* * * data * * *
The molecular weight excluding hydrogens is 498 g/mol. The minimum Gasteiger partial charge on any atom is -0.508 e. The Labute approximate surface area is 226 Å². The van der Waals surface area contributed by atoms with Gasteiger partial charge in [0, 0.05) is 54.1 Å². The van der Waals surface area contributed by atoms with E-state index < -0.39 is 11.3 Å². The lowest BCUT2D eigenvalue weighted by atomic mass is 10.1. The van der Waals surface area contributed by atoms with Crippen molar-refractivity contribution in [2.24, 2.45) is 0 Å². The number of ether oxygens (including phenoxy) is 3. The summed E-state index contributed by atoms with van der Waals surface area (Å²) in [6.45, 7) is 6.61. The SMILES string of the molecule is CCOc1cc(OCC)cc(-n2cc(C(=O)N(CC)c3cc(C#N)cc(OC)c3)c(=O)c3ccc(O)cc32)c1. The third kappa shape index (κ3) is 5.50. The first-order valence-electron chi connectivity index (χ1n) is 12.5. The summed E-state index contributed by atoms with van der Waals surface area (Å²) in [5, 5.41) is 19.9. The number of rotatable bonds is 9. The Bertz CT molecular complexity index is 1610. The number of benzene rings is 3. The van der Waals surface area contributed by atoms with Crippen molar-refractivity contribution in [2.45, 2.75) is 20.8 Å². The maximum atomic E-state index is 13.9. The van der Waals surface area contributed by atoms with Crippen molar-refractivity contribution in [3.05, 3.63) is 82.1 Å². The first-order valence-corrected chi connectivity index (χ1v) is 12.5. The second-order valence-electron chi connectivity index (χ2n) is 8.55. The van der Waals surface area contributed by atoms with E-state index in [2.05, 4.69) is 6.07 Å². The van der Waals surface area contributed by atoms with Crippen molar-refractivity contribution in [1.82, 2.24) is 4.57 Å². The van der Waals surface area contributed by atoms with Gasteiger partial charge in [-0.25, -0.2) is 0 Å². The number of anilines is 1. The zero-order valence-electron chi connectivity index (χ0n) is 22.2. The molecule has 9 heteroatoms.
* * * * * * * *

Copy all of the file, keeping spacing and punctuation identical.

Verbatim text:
The molecular weight excluding hydrogens is 498 g/mol. The minimum Gasteiger partial charge on any atom is -0.508 e. The Labute approximate surface area is 226 Å². The van der Waals surface area contributed by atoms with Gasteiger partial charge in [0, 0.05) is 54.1 Å². The van der Waals surface area contributed by atoms with E-state index < -0.39 is 11.3 Å². The lowest BCUT2D eigenvalue weighted by atomic mass is 10.1. The van der Waals surface area contributed by atoms with Crippen molar-refractivity contribution in [2.24, 2.45) is 0 Å². The number of ether oxygens (including phenoxy) is 3. The summed E-state index contributed by atoms with van der Waals surface area (Å²) in [6.45, 7) is 6.61. The SMILES string of the molecule is CCOc1cc(OCC)cc(-n2cc(C(=O)N(CC)c3cc(C#N)cc(OC)c3)c(=O)c3ccc(O)cc32)c1. The third kappa shape index (κ3) is 5.50. The first-order valence-electron chi connectivity index (χ1n) is 12.5. The summed E-state index contributed by atoms with van der Waals surface area (Å²) in [5, 5.41) is 19.9. The number of rotatable bonds is 9. The Bertz CT molecular complexity index is 1610. The number of benzene rings is 3. The van der Waals surface area contributed by atoms with Crippen molar-refractivity contribution in [2.45, 2.75) is 20.8 Å². The maximum atomic E-state index is 13.9. The van der Waals surface area contributed by atoms with Crippen molar-refractivity contribution in [3.05, 3.63) is 82.1 Å². The first-order valence-corrected chi connectivity index (χ1v) is 12.5. The second-order valence-electron chi connectivity index (χ2n) is 8.55. The van der Waals surface area contributed by atoms with E-state index in [2.05, 4.69) is 6.07 Å². The van der Waals surface area contributed by atoms with Crippen molar-refractivity contribution in [1.82, 2.24) is 4.57 Å². The van der Waals surface area contributed by atoms with Gasteiger partial charge in [-0.25, -0.2) is 0 Å². The number of anilines is 1. The zero-order valence-electron chi connectivity index (χ0n) is 22.2. The molecule has 9 heteroatoms.